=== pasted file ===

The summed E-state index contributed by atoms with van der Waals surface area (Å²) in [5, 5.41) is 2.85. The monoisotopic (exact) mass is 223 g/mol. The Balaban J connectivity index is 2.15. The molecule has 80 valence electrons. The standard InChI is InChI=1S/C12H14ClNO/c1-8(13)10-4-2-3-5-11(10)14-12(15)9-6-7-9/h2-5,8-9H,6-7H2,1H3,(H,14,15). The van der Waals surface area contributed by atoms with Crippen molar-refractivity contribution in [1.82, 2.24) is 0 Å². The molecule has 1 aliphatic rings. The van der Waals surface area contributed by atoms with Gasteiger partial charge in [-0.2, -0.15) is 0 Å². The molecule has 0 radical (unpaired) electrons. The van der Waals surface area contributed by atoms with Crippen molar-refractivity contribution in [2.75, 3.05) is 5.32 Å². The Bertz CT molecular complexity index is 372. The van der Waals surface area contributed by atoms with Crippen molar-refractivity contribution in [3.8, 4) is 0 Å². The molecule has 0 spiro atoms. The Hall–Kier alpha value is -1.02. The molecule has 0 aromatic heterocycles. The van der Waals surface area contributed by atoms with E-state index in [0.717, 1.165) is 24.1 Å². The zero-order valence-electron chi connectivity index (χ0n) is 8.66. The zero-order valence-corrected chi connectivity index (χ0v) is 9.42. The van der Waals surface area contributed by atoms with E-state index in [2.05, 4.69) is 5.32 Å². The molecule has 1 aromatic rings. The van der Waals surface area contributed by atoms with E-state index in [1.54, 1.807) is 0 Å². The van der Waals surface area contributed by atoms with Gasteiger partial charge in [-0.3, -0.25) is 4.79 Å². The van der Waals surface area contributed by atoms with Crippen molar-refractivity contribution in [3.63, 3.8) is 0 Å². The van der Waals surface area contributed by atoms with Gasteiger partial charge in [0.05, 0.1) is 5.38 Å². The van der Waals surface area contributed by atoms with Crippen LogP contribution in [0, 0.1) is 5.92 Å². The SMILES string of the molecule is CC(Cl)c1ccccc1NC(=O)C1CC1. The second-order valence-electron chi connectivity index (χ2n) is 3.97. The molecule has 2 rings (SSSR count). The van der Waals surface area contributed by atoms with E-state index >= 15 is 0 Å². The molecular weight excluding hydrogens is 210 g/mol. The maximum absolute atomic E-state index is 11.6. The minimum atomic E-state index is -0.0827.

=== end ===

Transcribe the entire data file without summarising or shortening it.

The summed E-state index contributed by atoms with van der Waals surface area (Å²) in [5, 5.41) is 2.85. The monoisotopic (exact) mass is 223 g/mol. The Balaban J connectivity index is 2.15. The molecule has 80 valence electrons. The standard InChI is InChI=1S/C12H14ClNO/c1-8(13)10-4-2-3-5-11(10)14-12(15)9-6-7-9/h2-5,8-9H,6-7H2,1H3,(H,14,15). The van der Waals surface area contributed by atoms with Crippen molar-refractivity contribution in [1.82, 2.24) is 0 Å². The molecule has 1 aliphatic rings. The van der Waals surface area contributed by atoms with Gasteiger partial charge in [-0.2, -0.15) is 0 Å². The molecule has 0 radical (unpaired) electrons. The van der Waals surface area contributed by atoms with Crippen molar-refractivity contribution in [2.75, 3.05) is 5.32 Å². The Bertz CT molecular complexity index is 372. The van der Waals surface area contributed by atoms with Crippen molar-refractivity contribution in [3.8, 4) is 0 Å². The molecule has 0 spiro atoms. The Hall–Kier alpha value is -1.02. The molecule has 0 aromatic heterocycles. The van der Waals surface area contributed by atoms with E-state index in [0.717, 1.165) is 24.1 Å². The zero-order valence-electron chi connectivity index (χ0n) is 8.66. The zero-order valence-corrected chi connectivity index (χ0v) is 9.42. The van der Waals surface area contributed by atoms with E-state index in [2.05, 4.69) is 5.32 Å². The molecule has 1 aromatic rings. The van der Waals surface area contributed by atoms with E-state index in [1.54, 1.807) is 0 Å². The van der Waals surface area contributed by atoms with Gasteiger partial charge in [-0.3, -0.25) is 4.79 Å². The van der Waals surface area contributed by atoms with Crippen molar-refractivity contribution in [3.63, 3.8) is 0 Å². The van der Waals surface area contributed by atoms with Gasteiger partial charge in [0.05, 0.1) is 5.38 Å². The van der Waals surface area contributed by atoms with Crippen LogP contribution in [0, 0.1) is 5.92 Å². The SMILES string of the molecule is CC(Cl)c1ccccc1NC(=O)C1CC1. The second-order valence-electron chi connectivity index (χ2n) is 3.97. The molecule has 2 rings (SSSR count). The van der Waals surface area contributed by atoms with E-state index >= 15 is 0 Å². The molecular weight excluding hydrogens is 210 g/mol. The maximum absolute atomic E-state index is 11.6. The minimum atomic E-state index is -0.0827.